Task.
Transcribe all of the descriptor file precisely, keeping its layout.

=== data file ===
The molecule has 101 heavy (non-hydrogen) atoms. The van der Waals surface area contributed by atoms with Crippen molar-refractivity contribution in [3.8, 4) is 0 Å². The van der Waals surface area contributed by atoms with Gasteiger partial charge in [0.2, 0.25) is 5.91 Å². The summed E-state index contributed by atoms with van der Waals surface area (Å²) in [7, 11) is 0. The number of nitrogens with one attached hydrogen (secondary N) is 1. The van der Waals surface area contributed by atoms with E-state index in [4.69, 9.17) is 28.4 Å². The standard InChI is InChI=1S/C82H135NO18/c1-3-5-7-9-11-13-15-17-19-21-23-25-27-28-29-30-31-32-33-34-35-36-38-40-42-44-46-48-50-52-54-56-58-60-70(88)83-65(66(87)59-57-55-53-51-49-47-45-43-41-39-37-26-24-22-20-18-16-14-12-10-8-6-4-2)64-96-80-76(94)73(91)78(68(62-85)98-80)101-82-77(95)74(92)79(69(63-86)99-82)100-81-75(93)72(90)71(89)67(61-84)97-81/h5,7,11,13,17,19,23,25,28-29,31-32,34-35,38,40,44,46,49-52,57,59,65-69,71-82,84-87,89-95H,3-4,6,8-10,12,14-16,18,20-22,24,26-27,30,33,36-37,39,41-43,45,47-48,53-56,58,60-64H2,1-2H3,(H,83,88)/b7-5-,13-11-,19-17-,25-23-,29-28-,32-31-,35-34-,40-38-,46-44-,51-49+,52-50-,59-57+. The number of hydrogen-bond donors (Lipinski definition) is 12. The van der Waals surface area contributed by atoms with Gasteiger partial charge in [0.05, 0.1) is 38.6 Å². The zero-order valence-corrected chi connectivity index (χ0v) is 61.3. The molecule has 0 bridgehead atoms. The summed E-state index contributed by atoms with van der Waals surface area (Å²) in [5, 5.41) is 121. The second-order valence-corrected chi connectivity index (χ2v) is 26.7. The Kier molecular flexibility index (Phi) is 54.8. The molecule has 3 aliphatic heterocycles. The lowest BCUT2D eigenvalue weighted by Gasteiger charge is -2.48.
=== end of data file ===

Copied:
The molecule has 101 heavy (non-hydrogen) atoms. The van der Waals surface area contributed by atoms with Crippen molar-refractivity contribution in [3.8, 4) is 0 Å². The van der Waals surface area contributed by atoms with Gasteiger partial charge in [0.2, 0.25) is 5.91 Å². The summed E-state index contributed by atoms with van der Waals surface area (Å²) in [7, 11) is 0. The number of nitrogens with one attached hydrogen (secondary N) is 1. The van der Waals surface area contributed by atoms with E-state index in [4.69, 9.17) is 28.4 Å². The standard InChI is InChI=1S/C82H135NO18/c1-3-5-7-9-11-13-15-17-19-21-23-25-27-28-29-30-31-32-33-34-35-36-38-40-42-44-46-48-50-52-54-56-58-60-70(88)83-65(66(87)59-57-55-53-51-49-47-45-43-41-39-37-26-24-22-20-18-16-14-12-10-8-6-4-2)64-96-80-76(94)73(91)78(68(62-85)98-80)101-82-77(95)74(92)79(69(63-86)99-82)100-81-75(93)72(90)71(89)67(61-84)97-81/h5,7,11,13,17,19,23,25,28-29,31-32,34-35,38,40,44,46,49-52,57,59,65-69,71-82,84-87,89-95H,3-4,6,8-10,12,14-16,18,20-22,24,26-27,30,33,36-37,39,41-43,45,47-48,53-56,58,60-64H2,1-2H3,(H,83,88)/b7-5-,13-11-,19-17-,25-23-,29-28-,32-31-,35-34-,40-38-,46-44-,51-49+,52-50-,59-57+. The number of hydrogen-bond donors (Lipinski definition) is 12. The van der Waals surface area contributed by atoms with Gasteiger partial charge in [0.05, 0.1) is 38.6 Å². The zero-order valence-corrected chi connectivity index (χ0v) is 61.3. The molecule has 0 bridgehead atoms. The summed E-state index contributed by atoms with van der Waals surface area (Å²) in [5, 5.41) is 121. The second-order valence-corrected chi connectivity index (χ2v) is 26.7. The Kier molecular flexibility index (Phi) is 54.8. The molecule has 3 aliphatic heterocycles. The lowest BCUT2D eigenvalue weighted by Gasteiger charge is -2.48.